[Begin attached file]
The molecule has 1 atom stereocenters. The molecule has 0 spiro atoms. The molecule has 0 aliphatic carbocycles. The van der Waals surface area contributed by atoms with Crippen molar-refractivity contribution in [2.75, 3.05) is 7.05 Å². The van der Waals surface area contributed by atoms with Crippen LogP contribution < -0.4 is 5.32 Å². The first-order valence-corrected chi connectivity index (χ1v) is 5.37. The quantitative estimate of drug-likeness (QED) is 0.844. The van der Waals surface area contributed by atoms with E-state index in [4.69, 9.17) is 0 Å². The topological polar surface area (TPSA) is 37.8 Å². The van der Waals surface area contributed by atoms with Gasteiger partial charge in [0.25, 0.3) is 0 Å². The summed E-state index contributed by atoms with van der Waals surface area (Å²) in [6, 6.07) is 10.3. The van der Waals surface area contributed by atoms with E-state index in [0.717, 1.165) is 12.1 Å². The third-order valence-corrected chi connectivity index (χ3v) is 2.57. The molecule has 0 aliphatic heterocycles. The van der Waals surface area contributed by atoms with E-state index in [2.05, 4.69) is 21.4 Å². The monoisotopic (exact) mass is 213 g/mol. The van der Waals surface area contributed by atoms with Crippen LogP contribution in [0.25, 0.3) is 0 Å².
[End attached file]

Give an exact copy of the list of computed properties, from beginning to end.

The molecule has 1 atom stereocenters. The molecule has 0 spiro atoms. The molecule has 0 aliphatic carbocycles. The van der Waals surface area contributed by atoms with Crippen molar-refractivity contribution in [2.75, 3.05) is 7.05 Å². The van der Waals surface area contributed by atoms with Crippen LogP contribution < -0.4 is 5.32 Å². The first-order valence-corrected chi connectivity index (χ1v) is 5.37. The quantitative estimate of drug-likeness (QED) is 0.844. The van der Waals surface area contributed by atoms with E-state index in [4.69, 9.17) is 0 Å². The topological polar surface area (TPSA) is 37.8 Å². The van der Waals surface area contributed by atoms with Gasteiger partial charge in [0.25, 0.3) is 0 Å². The summed E-state index contributed by atoms with van der Waals surface area (Å²) in [6, 6.07) is 10.3. The van der Waals surface area contributed by atoms with E-state index in [0.717, 1.165) is 12.1 Å². The third-order valence-corrected chi connectivity index (χ3v) is 2.57. The molecule has 0 aliphatic heterocycles. The van der Waals surface area contributed by atoms with E-state index in [2.05, 4.69) is 21.4 Å². The monoisotopic (exact) mass is 213 g/mol. The van der Waals surface area contributed by atoms with Crippen LogP contribution in [0.25, 0.3) is 0 Å².